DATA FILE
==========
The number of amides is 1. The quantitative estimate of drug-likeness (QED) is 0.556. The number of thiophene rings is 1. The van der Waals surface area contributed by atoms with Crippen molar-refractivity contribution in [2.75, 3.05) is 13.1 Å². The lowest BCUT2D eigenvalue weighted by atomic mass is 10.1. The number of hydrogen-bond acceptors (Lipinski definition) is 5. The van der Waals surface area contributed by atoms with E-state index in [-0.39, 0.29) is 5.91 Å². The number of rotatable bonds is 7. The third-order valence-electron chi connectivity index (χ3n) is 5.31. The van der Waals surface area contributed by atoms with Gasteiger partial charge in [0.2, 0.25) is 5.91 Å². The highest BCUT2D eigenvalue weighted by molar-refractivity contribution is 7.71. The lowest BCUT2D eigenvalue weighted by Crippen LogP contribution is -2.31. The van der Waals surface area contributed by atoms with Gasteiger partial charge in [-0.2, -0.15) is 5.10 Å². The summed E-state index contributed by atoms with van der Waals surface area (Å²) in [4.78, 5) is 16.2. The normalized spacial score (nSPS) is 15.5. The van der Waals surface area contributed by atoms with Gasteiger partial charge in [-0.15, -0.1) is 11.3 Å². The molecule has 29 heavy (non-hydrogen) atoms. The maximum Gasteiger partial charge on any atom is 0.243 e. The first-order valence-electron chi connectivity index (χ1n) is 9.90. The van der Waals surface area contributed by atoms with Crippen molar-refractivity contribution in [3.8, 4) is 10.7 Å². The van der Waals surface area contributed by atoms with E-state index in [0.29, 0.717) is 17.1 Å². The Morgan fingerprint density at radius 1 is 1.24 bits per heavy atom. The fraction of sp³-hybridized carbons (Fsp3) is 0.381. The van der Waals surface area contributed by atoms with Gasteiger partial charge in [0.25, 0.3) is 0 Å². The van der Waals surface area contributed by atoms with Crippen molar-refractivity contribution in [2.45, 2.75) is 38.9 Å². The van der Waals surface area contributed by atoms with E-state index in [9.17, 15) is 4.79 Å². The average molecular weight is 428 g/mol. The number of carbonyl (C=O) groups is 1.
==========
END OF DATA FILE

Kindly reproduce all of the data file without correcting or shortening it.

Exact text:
The number of amides is 1. The quantitative estimate of drug-likeness (QED) is 0.556. The number of thiophene rings is 1. The van der Waals surface area contributed by atoms with Crippen molar-refractivity contribution in [2.75, 3.05) is 13.1 Å². The lowest BCUT2D eigenvalue weighted by atomic mass is 10.1. The number of hydrogen-bond acceptors (Lipinski definition) is 5. The van der Waals surface area contributed by atoms with E-state index in [-0.39, 0.29) is 5.91 Å². The number of rotatable bonds is 7. The third-order valence-electron chi connectivity index (χ3n) is 5.31. The van der Waals surface area contributed by atoms with Gasteiger partial charge in [0.2, 0.25) is 5.91 Å². The highest BCUT2D eigenvalue weighted by molar-refractivity contribution is 7.71. The lowest BCUT2D eigenvalue weighted by Crippen LogP contribution is -2.31. The van der Waals surface area contributed by atoms with Gasteiger partial charge in [-0.2, -0.15) is 5.10 Å². The summed E-state index contributed by atoms with van der Waals surface area (Å²) in [4.78, 5) is 16.2. The normalized spacial score (nSPS) is 15.5. The van der Waals surface area contributed by atoms with Gasteiger partial charge in [-0.15, -0.1) is 11.3 Å². The molecule has 29 heavy (non-hydrogen) atoms. The maximum Gasteiger partial charge on any atom is 0.243 e. The first-order valence-electron chi connectivity index (χ1n) is 9.90. The van der Waals surface area contributed by atoms with Crippen molar-refractivity contribution in [3.8, 4) is 10.7 Å². The van der Waals surface area contributed by atoms with E-state index in [0.29, 0.717) is 17.1 Å². The Morgan fingerprint density at radius 1 is 1.24 bits per heavy atom. The fraction of sp³-hybridized carbons (Fsp3) is 0.381. The van der Waals surface area contributed by atoms with Gasteiger partial charge in [0.25, 0.3) is 0 Å². The van der Waals surface area contributed by atoms with Crippen molar-refractivity contribution in [2.45, 2.75) is 38.9 Å². The van der Waals surface area contributed by atoms with E-state index in [9.17, 15) is 4.79 Å². The average molecular weight is 428 g/mol. The number of carbonyl (C=O) groups is 1.